Economics as a “Complex” Science

Rémi Sussan

(translated by Juliette Colinas)

Complexity sciences are popular these days, especially among the experts in new technologies. The question is, however, are they useful for something? That is, can they predict? Or are they doomed to produce analogies and graphics which are indeed impressive, but which heuristic value is null or almost so?

The search for practical applications: this is the Grail that researchers in the field are actively tracking down. We have seen it in a recent article in which Dirck Helbing attempted to simulate the world.

Another researcher whose name has appeared several times recently is Yaneer Bar-Yam, president of the New England Complex Systems Institute (NECSI). He tries hard to understand how complex systems manifest themselves in the different fields of knowledge: ecology, economy, the same manner he tackles economic crises, we are informed by a recent article in Wired magazine.

Bar-Yam affirms having detected, within the mass of market fluctuation data, a fundamental indicator of crashes. This is a market behavior characterized by a growing tendency to imitate among agents. In general, the selling and the buying equilibrate each other: about 50% of the shares go up when 50% go down. When a crash approaches, the “co-movement” increases. In other words, one of the two movements exceeds significantly the threshold of 50%.

Admitedly, a priori this observation has nothing innovative. It is ages that the economists have noticed that the uncontrolable massive behaviors at the source of a “bubble”, or a “panic” on the contrary, often herald crises. But there are differences between Bar-Yam's work and this common view. First, for this researcher this tendency fits in the long term, and does not merely intervene a few days nor even a few months before the “crash”. Thus, before the crisis of 2008 the “co-movement” kept on regularly increasing for more than four years. This was therefore not a situation where the markets enter a phase of rapid panic due to an instinctive collective reaction. In the illustration below, the top curve shows the development of “co-movements”. The lower the level, the greater the tendency to imitate. We can see that this behavior starts to increase as soon as 2003.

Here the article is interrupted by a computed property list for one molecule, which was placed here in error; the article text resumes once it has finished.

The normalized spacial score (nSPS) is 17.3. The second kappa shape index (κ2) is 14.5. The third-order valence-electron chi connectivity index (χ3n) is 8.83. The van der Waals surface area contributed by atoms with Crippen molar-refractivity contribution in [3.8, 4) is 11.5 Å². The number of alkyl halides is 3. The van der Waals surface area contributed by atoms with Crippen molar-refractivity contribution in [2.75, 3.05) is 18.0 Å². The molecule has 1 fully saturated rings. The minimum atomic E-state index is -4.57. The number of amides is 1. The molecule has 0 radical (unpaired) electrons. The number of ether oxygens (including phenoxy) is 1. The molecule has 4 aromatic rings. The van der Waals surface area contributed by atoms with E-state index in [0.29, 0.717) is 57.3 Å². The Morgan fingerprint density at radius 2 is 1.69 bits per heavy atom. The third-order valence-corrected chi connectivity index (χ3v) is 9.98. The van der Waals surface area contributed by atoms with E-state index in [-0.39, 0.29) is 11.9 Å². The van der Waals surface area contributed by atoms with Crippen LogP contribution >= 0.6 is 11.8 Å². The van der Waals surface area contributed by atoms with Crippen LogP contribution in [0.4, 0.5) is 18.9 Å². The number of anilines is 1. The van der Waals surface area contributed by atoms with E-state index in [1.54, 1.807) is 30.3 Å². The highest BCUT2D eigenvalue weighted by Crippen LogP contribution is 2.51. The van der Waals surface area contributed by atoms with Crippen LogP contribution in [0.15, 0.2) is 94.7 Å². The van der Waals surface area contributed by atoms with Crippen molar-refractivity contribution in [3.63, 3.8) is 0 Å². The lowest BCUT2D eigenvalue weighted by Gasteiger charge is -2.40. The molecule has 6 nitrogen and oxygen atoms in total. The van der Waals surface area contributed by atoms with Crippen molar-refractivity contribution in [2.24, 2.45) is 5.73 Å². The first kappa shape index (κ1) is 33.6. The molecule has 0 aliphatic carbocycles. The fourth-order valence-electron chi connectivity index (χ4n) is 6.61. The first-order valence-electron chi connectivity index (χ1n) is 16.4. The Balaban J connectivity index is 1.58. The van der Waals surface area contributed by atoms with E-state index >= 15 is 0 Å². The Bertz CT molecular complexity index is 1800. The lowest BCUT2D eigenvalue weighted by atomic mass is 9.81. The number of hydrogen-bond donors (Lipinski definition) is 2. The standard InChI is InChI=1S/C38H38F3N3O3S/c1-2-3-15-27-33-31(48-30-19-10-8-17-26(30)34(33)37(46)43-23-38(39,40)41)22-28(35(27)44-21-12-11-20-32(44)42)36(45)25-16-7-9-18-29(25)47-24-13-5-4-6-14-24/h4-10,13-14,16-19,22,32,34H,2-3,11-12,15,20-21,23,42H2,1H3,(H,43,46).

Moreover, the cause of this imitation behavior is not exogenous, i.e. it is not created by external events. On the contrary the phenomenon is endogenous, intrinsic to the movement of markets. For the Bar-Yam team, it is still a “panic” effect, but a “self-induced” panic, which does not directly depend on external events or even on speculative “bubbles”, even though these elements can, of course, contribute to amplification at the start of the crisis. For example, concerning the mini-crash of September 17th 2001 (the first stock exchange day after the World Trade Center attacks) Bar-Yam and his colleagues pointed out in their paper published on arXiv that their research tended to “confirm that this event was not only a reaction to September 11, but that it was largely dependent on the market dynamics”.